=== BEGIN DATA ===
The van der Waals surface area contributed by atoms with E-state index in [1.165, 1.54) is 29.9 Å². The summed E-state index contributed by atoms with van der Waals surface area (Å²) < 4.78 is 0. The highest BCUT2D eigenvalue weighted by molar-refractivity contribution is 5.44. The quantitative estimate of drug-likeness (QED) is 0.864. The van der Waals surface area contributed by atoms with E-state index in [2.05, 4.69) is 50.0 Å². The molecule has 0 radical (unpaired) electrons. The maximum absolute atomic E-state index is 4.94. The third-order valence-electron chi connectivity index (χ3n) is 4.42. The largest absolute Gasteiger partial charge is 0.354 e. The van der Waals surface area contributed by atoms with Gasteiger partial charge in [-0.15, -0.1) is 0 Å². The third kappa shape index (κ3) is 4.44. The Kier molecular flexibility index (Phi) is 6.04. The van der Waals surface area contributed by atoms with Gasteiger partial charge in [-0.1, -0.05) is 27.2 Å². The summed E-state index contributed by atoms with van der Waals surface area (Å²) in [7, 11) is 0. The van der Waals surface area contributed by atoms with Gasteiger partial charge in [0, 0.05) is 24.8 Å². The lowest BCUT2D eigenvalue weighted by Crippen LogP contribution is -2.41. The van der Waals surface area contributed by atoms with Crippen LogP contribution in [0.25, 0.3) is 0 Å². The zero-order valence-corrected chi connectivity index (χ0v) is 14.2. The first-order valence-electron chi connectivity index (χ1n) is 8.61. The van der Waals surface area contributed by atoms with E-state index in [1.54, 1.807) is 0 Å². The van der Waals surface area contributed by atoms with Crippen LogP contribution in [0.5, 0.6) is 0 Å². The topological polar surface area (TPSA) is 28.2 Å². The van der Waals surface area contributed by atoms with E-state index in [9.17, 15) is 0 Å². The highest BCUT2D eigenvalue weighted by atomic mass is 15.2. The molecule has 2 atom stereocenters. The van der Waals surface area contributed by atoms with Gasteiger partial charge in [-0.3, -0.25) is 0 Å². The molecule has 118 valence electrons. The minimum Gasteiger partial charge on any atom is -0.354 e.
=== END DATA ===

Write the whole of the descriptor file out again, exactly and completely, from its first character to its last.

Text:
The van der Waals surface area contributed by atoms with E-state index in [1.165, 1.54) is 29.9 Å². The summed E-state index contributed by atoms with van der Waals surface area (Å²) < 4.78 is 0. The highest BCUT2D eigenvalue weighted by molar-refractivity contribution is 5.44. The quantitative estimate of drug-likeness (QED) is 0.864. The van der Waals surface area contributed by atoms with E-state index in [2.05, 4.69) is 50.0 Å². The molecule has 0 radical (unpaired) electrons. The maximum absolute atomic E-state index is 4.94. The third-order valence-electron chi connectivity index (χ3n) is 4.42. The largest absolute Gasteiger partial charge is 0.354 e. The van der Waals surface area contributed by atoms with Gasteiger partial charge in [-0.15, -0.1) is 0 Å². The third kappa shape index (κ3) is 4.44. The Kier molecular flexibility index (Phi) is 6.04. The van der Waals surface area contributed by atoms with Gasteiger partial charge in [-0.1, -0.05) is 27.2 Å². The summed E-state index contributed by atoms with van der Waals surface area (Å²) in [7, 11) is 0. The van der Waals surface area contributed by atoms with Gasteiger partial charge in [0, 0.05) is 24.8 Å². The lowest BCUT2D eigenvalue weighted by Crippen LogP contribution is -2.41. The van der Waals surface area contributed by atoms with Crippen LogP contribution in [0.25, 0.3) is 0 Å². The zero-order valence-corrected chi connectivity index (χ0v) is 14.2. The first-order valence-electron chi connectivity index (χ1n) is 8.61. The van der Waals surface area contributed by atoms with E-state index in [1.54, 1.807) is 0 Å². The van der Waals surface area contributed by atoms with Crippen LogP contribution in [0.5, 0.6) is 0 Å². The topological polar surface area (TPSA) is 28.2 Å². The van der Waals surface area contributed by atoms with E-state index in [9.17, 15) is 0 Å². The highest BCUT2D eigenvalue weighted by atomic mass is 15.2. The molecule has 2 atom stereocenters. The van der Waals surface area contributed by atoms with Gasteiger partial charge in [-0.3, -0.25) is 0 Å². The molecule has 118 valence electrons. The minimum Gasteiger partial charge on any atom is -0.354 e.